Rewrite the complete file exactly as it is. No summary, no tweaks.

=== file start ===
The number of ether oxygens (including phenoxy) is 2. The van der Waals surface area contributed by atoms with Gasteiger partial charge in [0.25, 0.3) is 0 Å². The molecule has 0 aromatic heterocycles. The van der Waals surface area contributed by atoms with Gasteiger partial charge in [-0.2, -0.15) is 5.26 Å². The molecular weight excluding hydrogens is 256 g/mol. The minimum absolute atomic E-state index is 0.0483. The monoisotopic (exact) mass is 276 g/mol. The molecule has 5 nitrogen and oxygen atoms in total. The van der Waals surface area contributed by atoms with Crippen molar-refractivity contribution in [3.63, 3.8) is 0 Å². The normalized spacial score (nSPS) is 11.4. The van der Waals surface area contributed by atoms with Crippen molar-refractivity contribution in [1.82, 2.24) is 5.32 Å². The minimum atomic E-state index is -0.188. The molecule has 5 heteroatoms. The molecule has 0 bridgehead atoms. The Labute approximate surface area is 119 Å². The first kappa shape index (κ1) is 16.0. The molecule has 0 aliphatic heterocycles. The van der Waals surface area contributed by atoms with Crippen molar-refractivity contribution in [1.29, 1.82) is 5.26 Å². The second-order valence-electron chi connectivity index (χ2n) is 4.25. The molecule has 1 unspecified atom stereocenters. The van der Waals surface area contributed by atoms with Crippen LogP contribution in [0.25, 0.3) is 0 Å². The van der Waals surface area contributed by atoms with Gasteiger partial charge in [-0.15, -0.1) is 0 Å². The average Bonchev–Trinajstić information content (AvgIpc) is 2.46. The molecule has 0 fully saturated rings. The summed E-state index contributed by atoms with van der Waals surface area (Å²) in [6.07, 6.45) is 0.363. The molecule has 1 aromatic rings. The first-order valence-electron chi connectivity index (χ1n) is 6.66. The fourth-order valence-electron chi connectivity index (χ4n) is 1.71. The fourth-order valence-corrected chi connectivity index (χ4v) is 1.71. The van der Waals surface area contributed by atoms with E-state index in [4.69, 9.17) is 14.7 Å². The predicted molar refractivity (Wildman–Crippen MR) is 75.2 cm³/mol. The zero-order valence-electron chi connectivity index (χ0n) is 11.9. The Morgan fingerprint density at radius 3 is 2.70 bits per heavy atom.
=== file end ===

The number of ether oxygens (including phenoxy) is 2. The van der Waals surface area contributed by atoms with Gasteiger partial charge in [0.25, 0.3) is 0 Å². The molecule has 0 aromatic heterocycles. The van der Waals surface area contributed by atoms with Gasteiger partial charge in [-0.2, -0.15) is 5.26 Å². The molecular weight excluding hydrogens is 256 g/mol. The minimum absolute atomic E-state index is 0.0483. The monoisotopic (exact) mass is 276 g/mol. The molecule has 5 nitrogen and oxygen atoms in total. The van der Waals surface area contributed by atoms with Crippen molar-refractivity contribution in [3.63, 3.8) is 0 Å². The normalized spacial score (nSPS) is 11.4. The van der Waals surface area contributed by atoms with Crippen molar-refractivity contribution in [1.82, 2.24) is 5.32 Å². The minimum atomic E-state index is -0.188. The molecule has 5 heteroatoms. The molecule has 0 bridgehead atoms. The Labute approximate surface area is 119 Å². The first kappa shape index (κ1) is 16.0. The molecule has 0 aliphatic heterocycles. The van der Waals surface area contributed by atoms with Crippen molar-refractivity contribution in [1.29, 1.82) is 5.26 Å². The second-order valence-electron chi connectivity index (χ2n) is 4.25. The molecule has 1 unspecified atom stereocenters. The van der Waals surface area contributed by atoms with Crippen LogP contribution in [0.25, 0.3) is 0 Å². The van der Waals surface area contributed by atoms with Gasteiger partial charge in [-0.15, -0.1) is 0 Å². The average Bonchev–Trinajstić information content (AvgIpc) is 2.46. The molecule has 0 fully saturated rings. The summed E-state index contributed by atoms with van der Waals surface area (Å²) in [6.07, 6.45) is 0.363. The molecule has 1 aromatic rings. The first-order valence-electron chi connectivity index (χ1n) is 6.66. The fourth-order valence-electron chi connectivity index (χ4n) is 1.71. The fourth-order valence-corrected chi connectivity index (χ4v) is 1.71. The van der Waals surface area contributed by atoms with E-state index in [4.69, 9.17) is 14.7 Å². The predicted molar refractivity (Wildman–Crippen MR) is 75.2 cm³/mol. The zero-order valence-electron chi connectivity index (χ0n) is 11.9. The Morgan fingerprint density at radius 3 is 2.70 bits per heavy atom.